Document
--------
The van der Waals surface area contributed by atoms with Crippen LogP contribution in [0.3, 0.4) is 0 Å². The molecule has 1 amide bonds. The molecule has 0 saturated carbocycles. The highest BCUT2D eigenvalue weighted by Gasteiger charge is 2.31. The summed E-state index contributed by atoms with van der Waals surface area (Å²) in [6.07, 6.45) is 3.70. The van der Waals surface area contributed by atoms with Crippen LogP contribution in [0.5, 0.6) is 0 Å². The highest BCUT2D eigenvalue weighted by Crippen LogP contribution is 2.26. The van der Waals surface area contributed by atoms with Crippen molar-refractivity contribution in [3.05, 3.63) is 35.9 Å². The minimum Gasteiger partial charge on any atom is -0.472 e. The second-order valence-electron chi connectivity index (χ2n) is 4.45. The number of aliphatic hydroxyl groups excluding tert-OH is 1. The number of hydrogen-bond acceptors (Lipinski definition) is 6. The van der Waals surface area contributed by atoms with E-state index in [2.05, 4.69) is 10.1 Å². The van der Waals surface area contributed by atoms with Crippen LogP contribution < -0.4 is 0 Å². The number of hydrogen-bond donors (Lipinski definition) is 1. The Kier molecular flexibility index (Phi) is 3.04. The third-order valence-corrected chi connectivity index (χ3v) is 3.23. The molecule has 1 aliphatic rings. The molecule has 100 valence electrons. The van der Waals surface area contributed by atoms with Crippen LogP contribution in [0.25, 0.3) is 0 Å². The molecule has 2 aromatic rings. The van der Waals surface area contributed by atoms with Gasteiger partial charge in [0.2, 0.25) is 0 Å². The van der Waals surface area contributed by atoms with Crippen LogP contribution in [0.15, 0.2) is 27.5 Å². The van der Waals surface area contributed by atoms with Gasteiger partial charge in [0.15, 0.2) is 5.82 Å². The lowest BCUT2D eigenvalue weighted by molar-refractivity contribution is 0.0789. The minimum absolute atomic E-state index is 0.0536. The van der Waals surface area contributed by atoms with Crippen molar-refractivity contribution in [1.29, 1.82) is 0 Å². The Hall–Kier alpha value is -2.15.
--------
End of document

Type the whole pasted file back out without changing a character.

The van der Waals surface area contributed by atoms with Crippen LogP contribution in [0.3, 0.4) is 0 Å². The molecule has 1 amide bonds. The molecule has 0 saturated carbocycles. The highest BCUT2D eigenvalue weighted by Gasteiger charge is 2.31. The summed E-state index contributed by atoms with van der Waals surface area (Å²) in [6.07, 6.45) is 3.70. The van der Waals surface area contributed by atoms with Crippen LogP contribution in [0.5, 0.6) is 0 Å². The highest BCUT2D eigenvalue weighted by Crippen LogP contribution is 2.26. The van der Waals surface area contributed by atoms with Crippen molar-refractivity contribution in [3.05, 3.63) is 35.9 Å². The minimum Gasteiger partial charge on any atom is -0.472 e. The second-order valence-electron chi connectivity index (χ2n) is 4.45. The number of aliphatic hydroxyl groups excluding tert-OH is 1. The number of hydrogen-bond acceptors (Lipinski definition) is 6. The van der Waals surface area contributed by atoms with E-state index in [2.05, 4.69) is 10.1 Å². The van der Waals surface area contributed by atoms with Crippen LogP contribution < -0.4 is 0 Å². The number of hydrogen-bond donors (Lipinski definition) is 1. The Kier molecular flexibility index (Phi) is 3.04. The third-order valence-corrected chi connectivity index (χ3v) is 3.23. The molecule has 1 aliphatic rings. The molecule has 100 valence electrons. The van der Waals surface area contributed by atoms with Crippen LogP contribution in [0.25, 0.3) is 0 Å². The molecule has 2 aromatic rings. The van der Waals surface area contributed by atoms with Gasteiger partial charge in [0.2, 0.25) is 0 Å². The van der Waals surface area contributed by atoms with Crippen LogP contribution in [0.15, 0.2) is 27.5 Å². The van der Waals surface area contributed by atoms with Gasteiger partial charge in [0.15, 0.2) is 5.82 Å². The lowest BCUT2D eigenvalue weighted by molar-refractivity contribution is 0.0789. The minimum absolute atomic E-state index is 0.0536. The van der Waals surface area contributed by atoms with Crippen molar-refractivity contribution in [1.29, 1.82) is 0 Å². The Hall–Kier alpha value is -2.15.